On 10 December we commemorate International Human Rights Day. On this Day in 1948 the Universal Declaration of Human Rights was adopted. This International Human Rights Day we would like to update you on the current state of veganism and vegetarianism, in terms of the UK laws and regulation.
Veganism ‘is increasingly recognised nationally, particularly by the environmental benefits of vegan observance.’
Indeed, the top motivations reported by vegans are concerns about the cruelty of animal farming, slaughter, and animal welfare, followed by environmental and personal health reasons. Animal cruelty, religion, environmental and health reasons were reported as the main reasons for dietary change among vegetarians.
Despite their dedication to animal welfare and environmental protection vegans and vegetarians often lack protection themselves. Protecting vegan or vegetarian beliefs may be particularly challenging for older vegans and vegetarians receiving care. Disabilities and issues with capacity or cognition caused by dementia or other conditions often mean that the person can no longer advocate for their beliefs. The recent Respect for religious and philosophical beliefs while eating in care report revealed a lack of regard and understanding of these beliefs in some care establishments, leading to vegans and vegetarians being given food that goes against their beliefs.
By recognising ethical veganism as a philosophical belief, Casamitjana Costa v The League Against Cruel Sports (2020) gives guidance on how ethical veganism will be treated before the courts. Hence, affirming that local authorities, public bodies and health and care services should recognise ethical veganism as a protected characteristic.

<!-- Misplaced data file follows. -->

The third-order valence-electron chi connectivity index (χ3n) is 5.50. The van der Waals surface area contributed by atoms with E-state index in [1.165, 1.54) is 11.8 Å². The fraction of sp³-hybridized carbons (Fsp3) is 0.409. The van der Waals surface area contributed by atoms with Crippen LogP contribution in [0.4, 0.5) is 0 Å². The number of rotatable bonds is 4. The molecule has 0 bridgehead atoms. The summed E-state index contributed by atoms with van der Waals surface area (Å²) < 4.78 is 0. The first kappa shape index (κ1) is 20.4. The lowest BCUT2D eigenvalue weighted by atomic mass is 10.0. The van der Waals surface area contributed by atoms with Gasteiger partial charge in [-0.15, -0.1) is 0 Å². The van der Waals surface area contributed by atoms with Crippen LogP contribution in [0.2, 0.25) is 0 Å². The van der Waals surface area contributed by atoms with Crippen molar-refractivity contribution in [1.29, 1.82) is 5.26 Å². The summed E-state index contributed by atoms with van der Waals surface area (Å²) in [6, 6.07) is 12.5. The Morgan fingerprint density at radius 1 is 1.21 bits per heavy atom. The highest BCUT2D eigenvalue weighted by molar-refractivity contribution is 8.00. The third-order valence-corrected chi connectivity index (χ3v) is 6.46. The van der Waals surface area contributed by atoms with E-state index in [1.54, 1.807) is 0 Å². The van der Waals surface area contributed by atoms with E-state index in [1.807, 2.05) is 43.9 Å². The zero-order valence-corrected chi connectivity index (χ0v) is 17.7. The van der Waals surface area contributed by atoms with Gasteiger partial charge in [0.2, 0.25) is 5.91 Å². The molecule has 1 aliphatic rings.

There are more instruments that can help vegans and vegetarians receiving care advocate for their philosophical beliefs. Article 9 of the Human Rights Act protects the right to ‘freedom of thought, conscience and belief’. The right to ‘manifest’ one’s beliefs is also safeguarded under Article 9. Although there are separate care regulations for each part of the UK, the requirement to provide a service that reflects an individual’s needs and preferences, upholds individual’s dignity and respect, and protects them from discrimination are enshrined in all care regulations.
We are mindful that vegans and vegetarians with dementia or memory loss might not be able to self-advocate. To ensure their rights are still protected, we have developed a Memory Care Pledge – five simple yet fundamental steps to guide care homes who strive to provide the best care for vegan and vegetarian residents with dementia, memory loss or other conditions that may lead to disability or fluctuating capacity.
V for Life strives to ensure that older vegans and vegetarians in the UK receive equal treatment to their non-veg*n friends and that their rights to hold and practice veganism or vegetarianism and respected. If you would like to support us, please consider sharing this article or joining the VfL as a Friend or Supporter.
Over 7,000 vegans and vegetarians currently live in care homes across the UK. If you or someone you know faces challenges upholding their vegan or vegetarian beliefs in a care setting, lacks the capacity to self-advocate, or simply needs advice, please reach out on 0161 257 0887 or email firstname.lastname@example.org.
 Casamitjana Costa v The League Against Cruel Sports  Employment Tribunals, 3331129/2018, para.38, available at gov.uk